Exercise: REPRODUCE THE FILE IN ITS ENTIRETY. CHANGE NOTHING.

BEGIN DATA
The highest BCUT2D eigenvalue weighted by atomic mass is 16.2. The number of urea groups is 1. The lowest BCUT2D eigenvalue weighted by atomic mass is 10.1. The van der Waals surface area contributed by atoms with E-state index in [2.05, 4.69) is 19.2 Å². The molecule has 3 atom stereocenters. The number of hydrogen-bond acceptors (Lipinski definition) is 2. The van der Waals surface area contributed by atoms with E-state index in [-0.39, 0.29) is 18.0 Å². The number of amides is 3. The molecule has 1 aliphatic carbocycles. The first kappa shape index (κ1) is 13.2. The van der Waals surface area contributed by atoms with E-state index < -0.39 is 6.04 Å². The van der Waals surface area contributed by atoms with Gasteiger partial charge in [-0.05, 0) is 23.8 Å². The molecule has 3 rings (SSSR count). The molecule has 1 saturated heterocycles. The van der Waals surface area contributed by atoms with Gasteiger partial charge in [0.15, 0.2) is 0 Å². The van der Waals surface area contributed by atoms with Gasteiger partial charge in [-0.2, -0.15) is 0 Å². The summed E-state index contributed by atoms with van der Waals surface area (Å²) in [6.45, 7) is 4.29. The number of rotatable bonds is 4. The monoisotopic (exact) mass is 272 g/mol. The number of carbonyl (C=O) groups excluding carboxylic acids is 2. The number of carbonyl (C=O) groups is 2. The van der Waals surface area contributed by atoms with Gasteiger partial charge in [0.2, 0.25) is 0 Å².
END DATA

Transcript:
The highest BCUT2D eigenvalue weighted by atomic mass is 16.2. The number of urea groups is 1. The lowest BCUT2D eigenvalue weighted by atomic mass is 10.1. The van der Waals surface area contributed by atoms with E-state index in [2.05, 4.69) is 19.2 Å². The molecule has 3 atom stereocenters. The number of hydrogen-bond acceptors (Lipinski definition) is 2. The van der Waals surface area contributed by atoms with E-state index in [-0.39, 0.29) is 18.0 Å². The number of amides is 3. The molecule has 1 aliphatic carbocycles. The first kappa shape index (κ1) is 13.2. The van der Waals surface area contributed by atoms with E-state index < -0.39 is 6.04 Å². The van der Waals surface area contributed by atoms with Gasteiger partial charge in [-0.05, 0) is 23.8 Å². The molecule has 3 rings (SSSR count). The molecule has 1 saturated heterocycles. The van der Waals surface area contributed by atoms with Gasteiger partial charge in [0.15, 0.2) is 0 Å². The van der Waals surface area contributed by atoms with Gasteiger partial charge in [-0.2, -0.15) is 0 Å². The summed E-state index contributed by atoms with van der Waals surface area (Å²) in [6.45, 7) is 4.29. The number of rotatable bonds is 4. The monoisotopic (exact) mass is 272 g/mol. The number of carbonyl (C=O) groups excluding carboxylic acids is 2. The number of carbonyl (C=O) groups is 2. The van der Waals surface area contributed by atoms with Gasteiger partial charge in [0.2, 0.25) is 0 Å².